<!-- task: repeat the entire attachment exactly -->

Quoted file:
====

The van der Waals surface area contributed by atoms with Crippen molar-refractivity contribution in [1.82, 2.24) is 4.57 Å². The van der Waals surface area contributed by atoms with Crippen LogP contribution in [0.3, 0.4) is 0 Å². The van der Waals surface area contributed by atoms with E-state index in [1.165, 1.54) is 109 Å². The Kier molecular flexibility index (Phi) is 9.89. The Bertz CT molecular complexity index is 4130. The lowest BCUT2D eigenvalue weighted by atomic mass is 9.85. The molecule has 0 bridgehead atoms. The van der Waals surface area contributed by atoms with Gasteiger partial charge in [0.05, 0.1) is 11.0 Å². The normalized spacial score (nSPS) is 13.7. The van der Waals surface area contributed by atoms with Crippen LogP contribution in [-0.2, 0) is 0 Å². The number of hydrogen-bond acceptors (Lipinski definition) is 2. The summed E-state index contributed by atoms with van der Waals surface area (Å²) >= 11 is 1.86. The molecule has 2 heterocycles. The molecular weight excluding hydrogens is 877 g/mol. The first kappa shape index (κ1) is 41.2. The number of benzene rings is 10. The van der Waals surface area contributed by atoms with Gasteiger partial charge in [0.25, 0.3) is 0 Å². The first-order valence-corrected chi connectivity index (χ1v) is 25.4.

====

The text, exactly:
The van der Waals surface area contributed by atoms with Crippen molar-refractivity contribution in [1.82, 2.24) is 4.57 Å². The van der Waals surface area contributed by atoms with Crippen LogP contribution in [0.3, 0.4) is 0 Å². The van der Waals surface area contributed by atoms with E-state index in [1.165, 1.54) is 109 Å². The Kier molecular flexibility index (Phi) is 9.89. The Bertz CT molecular complexity index is 4130. The lowest BCUT2D eigenvalue weighted by atomic mass is 9.85. The molecule has 0 bridgehead atoms. The van der Waals surface area contributed by atoms with Gasteiger partial charge in [0.05, 0.1) is 11.0 Å². The normalized spacial score (nSPS) is 13.7. The van der Waals surface area contributed by atoms with Crippen LogP contribution in [-0.2, 0) is 0 Å². The number of hydrogen-bond acceptors (Lipinski definition) is 2. The summed E-state index contributed by atoms with van der Waals surface area (Å²) >= 11 is 1.86. The molecule has 2 heterocycles. The molecular weight excluding hydrogens is 877 g/mol. The first kappa shape index (κ1) is 41.2. The number of benzene rings is 10. The van der Waals surface area contributed by atoms with Gasteiger partial charge in [0.25, 0.3) is 0 Å². The first-order valence-corrected chi connectivity index (χ1v) is 25.4.